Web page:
He added that the Voter Integrity Fund appears to be just another "shoddy, fly-by-night" effort to copy his project and that it would most likely flag false positives because of inadequate data.

"I would put absolutely no stock in their analysis," said Becker, who now works for the Center for Election Innovation and Research as executive director.

Braynard counters his project's approach is "novel, transparent and expansive." He says, "It's disappointing that a scientist like David Becker would make a comment on our investigation without an understanding of what we're doing."

He continued, explaining that "while some of our methods, such as an analysis of 'dead' voters, have not proven fruitful, others that are finding people that are insisting they did not cast ballots that the state says were cast in their name are returning living, breathing results."

Federal and state government national security and election officials released a statement on Thursday that said the election was "the most secure in American history." They added that despite unfounded claims that say otherwise, they had "utmost confidence in the security and integrity of our elections."

Still, Braynard and Sandoval make claims that they have found evidence of possible fraud yet have not made detailed findings public.

Braynard did acknowledge that "some of the evidence isn't terribly compelling," but said the group's work was valuable even if it eventually determines Biden is the rightful winner of the presidential election. "If this was a clean election, we can dispel a lot of the concern out there."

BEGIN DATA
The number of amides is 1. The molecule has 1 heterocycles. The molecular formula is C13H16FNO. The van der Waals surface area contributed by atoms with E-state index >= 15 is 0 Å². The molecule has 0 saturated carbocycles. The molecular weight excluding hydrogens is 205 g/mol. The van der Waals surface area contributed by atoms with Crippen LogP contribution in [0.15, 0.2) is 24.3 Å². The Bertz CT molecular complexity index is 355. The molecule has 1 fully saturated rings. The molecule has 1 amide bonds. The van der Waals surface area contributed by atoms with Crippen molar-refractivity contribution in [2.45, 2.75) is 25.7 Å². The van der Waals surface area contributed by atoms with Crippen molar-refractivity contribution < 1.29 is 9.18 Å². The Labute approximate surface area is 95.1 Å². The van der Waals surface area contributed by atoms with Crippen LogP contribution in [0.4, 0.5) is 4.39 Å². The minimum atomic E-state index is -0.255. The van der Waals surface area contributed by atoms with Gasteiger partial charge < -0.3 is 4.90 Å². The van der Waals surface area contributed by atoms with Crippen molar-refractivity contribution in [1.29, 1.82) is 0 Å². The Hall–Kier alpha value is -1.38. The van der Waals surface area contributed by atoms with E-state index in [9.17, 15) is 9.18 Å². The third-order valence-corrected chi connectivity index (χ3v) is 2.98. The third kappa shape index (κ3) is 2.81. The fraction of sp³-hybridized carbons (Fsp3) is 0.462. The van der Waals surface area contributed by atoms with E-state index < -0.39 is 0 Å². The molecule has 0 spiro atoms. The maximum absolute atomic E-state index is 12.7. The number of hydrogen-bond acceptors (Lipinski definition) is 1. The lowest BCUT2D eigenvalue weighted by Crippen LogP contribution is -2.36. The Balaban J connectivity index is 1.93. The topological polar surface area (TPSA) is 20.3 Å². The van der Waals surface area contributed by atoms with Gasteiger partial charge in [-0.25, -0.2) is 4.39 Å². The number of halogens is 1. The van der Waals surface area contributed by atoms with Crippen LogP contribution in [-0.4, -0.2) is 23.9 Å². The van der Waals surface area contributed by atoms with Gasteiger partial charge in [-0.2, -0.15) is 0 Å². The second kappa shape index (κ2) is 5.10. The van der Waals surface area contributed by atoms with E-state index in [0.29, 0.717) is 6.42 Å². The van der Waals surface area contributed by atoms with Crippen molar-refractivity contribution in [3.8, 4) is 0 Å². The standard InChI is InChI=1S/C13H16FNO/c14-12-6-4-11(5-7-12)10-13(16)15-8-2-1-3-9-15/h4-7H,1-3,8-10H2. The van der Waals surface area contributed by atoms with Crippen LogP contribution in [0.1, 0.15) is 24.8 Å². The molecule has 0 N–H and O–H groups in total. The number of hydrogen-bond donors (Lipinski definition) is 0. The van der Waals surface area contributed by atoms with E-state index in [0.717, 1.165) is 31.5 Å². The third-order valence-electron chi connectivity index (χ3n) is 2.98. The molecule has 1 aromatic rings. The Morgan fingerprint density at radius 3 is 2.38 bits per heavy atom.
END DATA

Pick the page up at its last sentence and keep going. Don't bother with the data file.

Despite his dedication, Sandoval is not attaching himself to Trump's claims that the election was stolen from him and that he would have won if fraudulent votes were not counted. "I can't say that right now," said Sandoval.

"But we are going to be asking for weeks and months who really won, and was there fraud, and if I can use my skills to help bring transparency to that, then it is worthwhile," he attests.

Before joining Trump's 2016 campaign as director of data operations, he headed up a digital marketing technology firm in New York. He joined the Trump administration in 2017 as a Treasury Department adviser, then moved on to the Department of Veterans Affairs.

He became the acting chief information officer at the department in 2018 and later became chief technology officer. In November 2018, he became the president of MCI, an Iowa City-based outsourcing company. He rejoined the administration with a position at OMB six months ago and last month was promoted to chief information security officer.

Braynard said his group received publicly available lists of people who requested early or absentee ballots from state authorities and also received data on eventual votes. Commercial vendors were paid to provide additional data on the voters, including the birth dates and phone numbers. This was compared to other government databases, such as the Social Security Death Index and U.S.P.S. change-of-address records.

A priority for the group is calling people who appear in the data to be deceased, appear to have changed their address to another state, who requested a ballot but weren't recorded as having voted, and who cast a ballot despite a rating of "low/inactive voter." 

"The only things I think that will make a difference are affidavits and death certificates," said Braynard in a video about the group's work to search for evidence to use in legal proceedings.